We've made a record regarding Mr. Sipe's lack or reluctance to complete the progression of the treatment programs. And, quite frankly, I can't see Mr. Sipe ever getting any kind of a favorable report until he either cooperates or whatever the problem is out there. He needs to cooperate, gets the initiative to move through the remaining steps of that program.

“Therefore, under 59-029a08 [ sic ] the Court finds that there's not probable cause existing to believe that his mental abnormality of [ sic ] personality disorder has so changed that he's safe to be placed in transitional release.”

In the journal entry denying Sipe's petition, the district court reiterated that its ruling was based upon Dr. Nystrom's report finding

[44 Kan.App.2d 588]

Sipe to be at medium risk of reoffending. Additionally, the court noted that Sipe was originally diagnosed with pedophiliaand that Nystrom's report did not suggest that he had been cured of that condition.

Application of K.S.A.2009 Supp. 59-29a08

In this appeal of the district court's denial of his petition for discharge, Sipe contends that by impermissibly weighing conflicting expert reports, the district court improperly applied the probable cause standard.

Overview of SVPA

To obtain an order of involuntary civil commitment, the State is required to prove beyond a reasonable doubt that the person it seeks to commit is a sexually violent predator. K.S.A.2009 Supp. 59-29a07(a). A sexually violent predator is “any person who has been convicted of or charged with a sexually violent offense and who suffers from a mental abnormality or personality disorder which makes the person likely to engage in repeat acts of sexual violence.” K.S.A.2009 Supp. 59-29a02(a). The term “personality disorder” is not defined in the SVPA, but “mental abnormality” is defined as “a congenital or acquired condition affecting the emotional or volitional capacity which predisposes the person to commit sexually violent offenses in a degree constituting such person a menace to the health and safety of others.” K.S.A.2009 Supp. 59-29a02(b). The term “sexually violent offense” is also defined by statute....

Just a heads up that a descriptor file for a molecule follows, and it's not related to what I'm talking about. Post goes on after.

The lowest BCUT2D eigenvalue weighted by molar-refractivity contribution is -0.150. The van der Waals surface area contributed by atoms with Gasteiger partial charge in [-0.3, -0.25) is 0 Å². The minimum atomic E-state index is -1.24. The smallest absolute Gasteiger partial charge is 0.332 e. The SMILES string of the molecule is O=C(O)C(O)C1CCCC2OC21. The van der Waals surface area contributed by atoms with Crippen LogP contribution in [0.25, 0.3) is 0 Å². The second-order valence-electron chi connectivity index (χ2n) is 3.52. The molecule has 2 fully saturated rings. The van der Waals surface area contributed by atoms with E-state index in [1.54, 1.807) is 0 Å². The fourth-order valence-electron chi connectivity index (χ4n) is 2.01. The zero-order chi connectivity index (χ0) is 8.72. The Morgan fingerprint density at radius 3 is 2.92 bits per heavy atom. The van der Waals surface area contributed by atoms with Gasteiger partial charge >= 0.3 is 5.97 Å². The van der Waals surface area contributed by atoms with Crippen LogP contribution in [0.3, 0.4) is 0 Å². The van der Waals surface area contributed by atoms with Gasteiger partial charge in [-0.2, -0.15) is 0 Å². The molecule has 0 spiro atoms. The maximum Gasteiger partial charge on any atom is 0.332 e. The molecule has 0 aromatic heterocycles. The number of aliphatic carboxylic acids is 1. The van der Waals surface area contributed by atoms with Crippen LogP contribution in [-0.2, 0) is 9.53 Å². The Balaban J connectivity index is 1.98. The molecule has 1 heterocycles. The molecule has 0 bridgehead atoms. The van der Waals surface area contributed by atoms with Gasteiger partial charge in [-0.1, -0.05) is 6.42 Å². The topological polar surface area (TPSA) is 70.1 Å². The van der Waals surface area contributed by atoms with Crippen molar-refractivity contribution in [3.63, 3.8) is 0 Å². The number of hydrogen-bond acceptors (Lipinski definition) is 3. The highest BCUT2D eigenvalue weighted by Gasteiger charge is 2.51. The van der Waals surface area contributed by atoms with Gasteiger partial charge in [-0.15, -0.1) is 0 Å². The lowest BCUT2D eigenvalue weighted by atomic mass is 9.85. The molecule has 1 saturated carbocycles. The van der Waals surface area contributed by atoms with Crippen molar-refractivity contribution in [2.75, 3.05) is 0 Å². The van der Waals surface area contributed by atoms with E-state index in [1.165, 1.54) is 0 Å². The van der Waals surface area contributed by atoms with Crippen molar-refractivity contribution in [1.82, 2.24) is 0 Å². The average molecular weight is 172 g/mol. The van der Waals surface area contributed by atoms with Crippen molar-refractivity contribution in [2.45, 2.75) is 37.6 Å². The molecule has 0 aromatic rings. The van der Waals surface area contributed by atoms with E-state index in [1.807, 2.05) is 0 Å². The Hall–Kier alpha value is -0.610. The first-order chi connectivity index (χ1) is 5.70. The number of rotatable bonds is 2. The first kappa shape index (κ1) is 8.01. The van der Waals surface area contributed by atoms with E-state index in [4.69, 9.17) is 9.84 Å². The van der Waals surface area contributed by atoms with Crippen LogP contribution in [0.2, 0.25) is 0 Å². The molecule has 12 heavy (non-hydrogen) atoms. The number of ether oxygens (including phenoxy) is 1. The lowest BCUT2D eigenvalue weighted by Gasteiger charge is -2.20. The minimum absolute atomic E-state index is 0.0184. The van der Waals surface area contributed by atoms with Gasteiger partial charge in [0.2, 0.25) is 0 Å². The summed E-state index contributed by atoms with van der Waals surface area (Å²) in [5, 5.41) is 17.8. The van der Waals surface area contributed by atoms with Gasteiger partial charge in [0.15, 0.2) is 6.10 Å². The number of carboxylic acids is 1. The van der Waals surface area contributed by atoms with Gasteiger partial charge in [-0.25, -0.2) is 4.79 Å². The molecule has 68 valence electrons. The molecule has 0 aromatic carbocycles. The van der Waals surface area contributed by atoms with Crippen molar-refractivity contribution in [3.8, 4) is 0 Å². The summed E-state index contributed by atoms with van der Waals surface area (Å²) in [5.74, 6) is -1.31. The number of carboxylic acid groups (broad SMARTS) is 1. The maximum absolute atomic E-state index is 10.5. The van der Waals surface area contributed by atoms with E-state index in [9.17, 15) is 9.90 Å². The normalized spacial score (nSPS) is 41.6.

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9 cases
  • In re Burch
    • United States
    • Kansas Supreme Court
    • December 28, 2012
    ...issued its opinion in this case, another Court of Appeals panel considered this same issue in In re Care & Treatment of Sipe, 44 Kan.App.2d 584, 239 P.3d 871 (2010). There, as here, the petitioner argued the district court erred in concluding at his annual review hearing under 59–29a08(c)(1......
  • In re K.E.
    • United States
    • Kansas Supreme Court
    • March 16, 2012
    ...389, Syl. ¶ 2, 153 P.3d 1227 (2007) (party who asserts abuse of discretion bears burden of showing it); In re Care & Treatment of Sipe, 44 Kan.App.2d 584, 592, 239 P.3d 871 (2010) (“[A]s a general rule the burden of proof lies with the moving party or the party asserting the affirmative of ......
  • In the Matter of The Care And Treatment of Johnny D. Twilleger.
    • United States
    • Kansas Court of Appeals
    • August 26, 2011
    ...release, he or she has the burden to establish probable cause for a second hearing on the issue. In re Care & Treatment of Sipe, 44 Kan.App.2d 584, 592, 239 P.3d 871 (2010). Hence, the district court must consider the evidence in the light most favorable to the committed person to “determin......
  • In re Care and Treatment of Clements
    • United States
    • Kansas Court of Appeals
    • November 13, 2020
    ...person's mental abnormality or personality disorder has so changed that the person is safe to be placed in transitional release." Sipe, 44 Kan.App.2d at 592-93. Clements' annual review, the trial court determined that Clements had failed to show probable cause to believe that his mental abn......
  • Request a trial to view additional results